(3) Owen Jams, "Site of Earliest Known Urban Warfare Threatened by Syrian War," UveScience, June 24, 2013, http://www.livescicnce.com/37672-ancient-urban-warfare-site-threatened.html.
(4) Norman L. Cooling, "Hue City, 1968: Winning A Battle While Losing A War," Marine Corps Gazette, July 2001, https://www.mca-marines.org/gazette/hue-city-1968-winning-batde-while-losing -war.
(6) Chief of Staff of the Army, Strategic Studies Group, Megacities and the United States Army: Preparing for an Uncertain Future (Arlington, VA: Office of the Chief of Staff of the Army, Strategic Studies Group, 2014), 21.
(7) Lou DiMarco, Attacking the Heart and Guts: Urban Operations through the Ages (Fort Leavenworth: US Army Command and General Staff College Press, 2014), 1.
(8) Richard Dobbs, "Prime Numbers: Megacities," Foreign Policy Magazine, McKinsey Global Institute, October 2010, http://www.mckinsey.com/insights/mgi/in_the_news/prime_numbers_ megacities.
(9) McKinsey Global Institute, "Urbanization," http://www.mckinsey.com/insights/mgi/research/ urbanization.
(10) National Intelligence Council, Global Trends 2030: Alternative Worlds (Washington, DC: National Intelligence Council, 2012), 26.
(11) European Association of National Metrology Institutes, Mega Cities (Braunschweig: EURAMET, 2013), 1.
(12) Kelsey Jane Clark, et. al., "Timeline: Revolution in Egypt," Los Angeles Times, June 19, 2012, http://timelines.latimes.com/egypt/.
(13) US Army Training and Doctrine Command, The US Army Operating Concept: Win in A Complex World, 10.
(14) DiMarco, Attacking the Heart and Guts: Urban Operations through the Ages, 21.
(15) James A. Wombell, Army Support to the Hurricane Katrina Disaster (Fort Leavenworth: Combat Studies Institute Press, 2009), 173.
(16) Ibid., 174.
(17) Jonathan Strong, "Haitian Corruption and Graft Delay Earthquake Relief Efforts, Punishes Destitute Refugees," The Daily Caller, April 21, 2010, http://dailycaller.com/2010/04/21/ haitian-corruption-and-graft-delay-earthquake-relief-efforts-punishes-destitute-refugees;and Patricia Zengerle, "Will Endemic Corruption Suck Away Aid to Haiti?" Reuters, January 26, 2010.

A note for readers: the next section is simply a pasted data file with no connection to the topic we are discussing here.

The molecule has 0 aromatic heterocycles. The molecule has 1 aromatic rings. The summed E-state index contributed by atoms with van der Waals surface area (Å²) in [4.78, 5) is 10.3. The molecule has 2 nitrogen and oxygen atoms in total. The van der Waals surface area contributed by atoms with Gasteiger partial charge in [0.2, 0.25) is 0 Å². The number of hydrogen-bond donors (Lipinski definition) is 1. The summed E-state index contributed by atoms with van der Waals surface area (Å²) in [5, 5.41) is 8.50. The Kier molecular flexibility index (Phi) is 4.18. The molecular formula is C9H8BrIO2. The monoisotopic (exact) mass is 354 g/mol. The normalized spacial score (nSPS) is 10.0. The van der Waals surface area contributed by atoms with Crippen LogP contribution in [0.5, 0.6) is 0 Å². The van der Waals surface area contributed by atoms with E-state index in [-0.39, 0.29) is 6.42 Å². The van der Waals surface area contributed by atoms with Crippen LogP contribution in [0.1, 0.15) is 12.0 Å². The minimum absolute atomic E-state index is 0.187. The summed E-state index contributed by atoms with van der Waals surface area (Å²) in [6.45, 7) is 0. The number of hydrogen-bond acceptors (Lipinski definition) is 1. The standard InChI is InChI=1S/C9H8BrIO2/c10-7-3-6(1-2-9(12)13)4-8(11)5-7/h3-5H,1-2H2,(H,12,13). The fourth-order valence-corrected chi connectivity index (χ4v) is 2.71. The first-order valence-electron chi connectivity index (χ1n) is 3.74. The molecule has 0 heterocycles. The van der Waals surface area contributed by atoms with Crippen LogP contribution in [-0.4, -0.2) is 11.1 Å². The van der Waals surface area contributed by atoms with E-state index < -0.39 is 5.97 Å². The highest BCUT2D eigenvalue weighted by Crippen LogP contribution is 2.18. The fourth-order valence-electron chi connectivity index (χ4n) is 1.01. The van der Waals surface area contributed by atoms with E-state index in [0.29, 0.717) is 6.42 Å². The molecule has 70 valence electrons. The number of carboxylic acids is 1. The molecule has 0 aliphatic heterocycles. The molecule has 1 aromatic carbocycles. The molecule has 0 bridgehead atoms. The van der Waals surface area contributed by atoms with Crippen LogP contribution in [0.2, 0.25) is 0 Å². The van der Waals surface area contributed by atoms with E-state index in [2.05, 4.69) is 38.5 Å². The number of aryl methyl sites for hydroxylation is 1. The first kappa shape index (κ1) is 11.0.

(18) US Department of the Army, Department of the Army Information Security Program, Army Regulation 380-5 (Washington, DC: US Department of the Army, 2000); and US Department of the Army, Foreign Disclosure and Contacts with Foreign Representatives, Army Regulation 380-10 (Washington, DC: US Department of the Army, 2013).
(19) Alec Wahlman, Mark Bean, et al., Exploring Neut Concepts for Joint Urban Operations (Arlington: Institute for Defense Analyses, 2003), S-2.
(20) Ibid., S-3.
(21) Ibid., S-4.
(22) Army Capabilities Integration Center, "Force 2025 and Beyond," http://www.arcic.army.mil/ Initiadves/fbrce-2025-beyond.aspx.
Kevin M. Felix
COL Kevin Felix served as a Field Artillery Officer, Foreign Area Officer, and Army Strategist during multiple staff and operational assignments, to include battalion and brigade commands in combat. He culminated his 30-year career serving most recently as the Chief, Future Warfare Division, Army Capabilities and Integration Center, within TRADOC. He was responsible to the Commanding General, TRADOC, and the Chief of Staff of the Army to execute the Army's Future Study Plan, Unified Quest.
Frederick D. Wong
LTC Frederick D. Wong is currently assigned to the Army Capabilities Integration Center and was the lead planner for Unified Quest 13 and 14. His previous assignments include serving as an operational level planner in the Office of Security Cooperation-Iraq (OSC-I) and US Forces-Iraq (USF-I), and Military Transition Team Chief/Advisor to an Iraqi Army Brigade.
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|Title Annotation:||Megacities: Pros and Cons|
|Author:||Felix, Kevin M.; Wong, Frederick D.|
|Date:||Mar 22, 2015|